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Minnesota officials forecast slow economic growth, warn of uncertainties

State unemployment rate and labor demands remain strong despite uncertainties on the horizon.

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Minnesota State Economist Laura Kalambokidis says Thursday that agriculture and iron ore industries are among those with fiscal problems in the state. (DON DAVIS | FORUM NEWS SERVICE)
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ST. PAUL — The demand for labor remained strong across Minnesota in 2019 while unemployment rose steadily but below the national average, according to the state Department of Management and Budget.

In its Thursday, Dec. 5, budget and economic forecast, the department reported that the ratio of unemployed Minnesotans to job vacancies stands at about 0.7 in the continuation of a trend that began in 2017. Remarking on the forecast, State Economist Laura Kalambokidis said that strong state labor demands are likely to persist for as long as the national economy continues to expand.

Minnesota's unemployment rate did rise slightly in 2019 to a rate of 3.2%, according to the state Department of Employment and Economic Development. Kalambokidis attributed the spike to the growing number of employment-aged Minnesotans but said that the state's labor force participation rate remains solid at 70.3%

"Coincidental upticks in the labor force participation rate and the unemployment rate suggest that some new workforce entrants may not have immediately found work," Kalambokidis said.

Individual income tax revenue forecasts for the 2020-21 fiscal year beat out previous estimates by about 1.9% or $493 million, according to the forecast. General sales tax revenue is similarly expected to increase by 2.2%, or $252 million.


The state corporate franchise tax , meanwhile, is forecast to generate 9.2% or $294 million less in revenue than was previously predicted. Corporate profits that fell short of expectations may be to blame, Kalambokidis said.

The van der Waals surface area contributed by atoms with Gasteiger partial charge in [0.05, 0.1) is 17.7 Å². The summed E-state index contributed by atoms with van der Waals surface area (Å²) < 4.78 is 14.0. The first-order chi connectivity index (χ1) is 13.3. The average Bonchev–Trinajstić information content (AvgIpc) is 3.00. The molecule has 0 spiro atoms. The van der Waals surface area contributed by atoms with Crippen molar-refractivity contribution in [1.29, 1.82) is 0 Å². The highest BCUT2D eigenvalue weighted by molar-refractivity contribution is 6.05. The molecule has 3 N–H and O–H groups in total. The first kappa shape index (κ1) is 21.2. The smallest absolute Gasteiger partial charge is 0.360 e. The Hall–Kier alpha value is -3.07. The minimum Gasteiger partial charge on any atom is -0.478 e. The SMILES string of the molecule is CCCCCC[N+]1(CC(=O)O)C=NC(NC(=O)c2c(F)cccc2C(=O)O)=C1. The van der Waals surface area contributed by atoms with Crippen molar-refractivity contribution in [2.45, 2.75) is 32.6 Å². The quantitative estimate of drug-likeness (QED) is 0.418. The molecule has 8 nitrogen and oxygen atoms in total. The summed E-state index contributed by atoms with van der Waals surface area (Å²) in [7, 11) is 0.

According to the federal Bureau of Economic Analysis and state economic consultant IHS Economics, the slowing growth of U.S. consumer spending is projected to coincide with that of the national gross domestic product over the next several years. Kalambokidis cautioned that the fluctuating trade relationship between the U.S. and other countries like China may have domestic repercussions.

"Not knowing what the future trade policy playing field will look like makes business owners postpone expansion plans and hold off on investment," she said.

Kalambokidis warned that policy uncertainties can stunt consumer confidence as well.

Lawmakers and business associations had varying reactions to the news of Thursday's budget and economic forecast. Minnesota Chamber of Commerce President Doug Loon hailed the projected budget surplus as a "clear indication that more dollars need to remain in the pockets of families and businesses." Some Republican legislators used the news of the surplus to call for additional tax cuts.

In a statement, Gov. Tim Walz called the forecast "good economic news for Minnesota."

"Minnesota’s economy is working because Minnesotans are working," he said.

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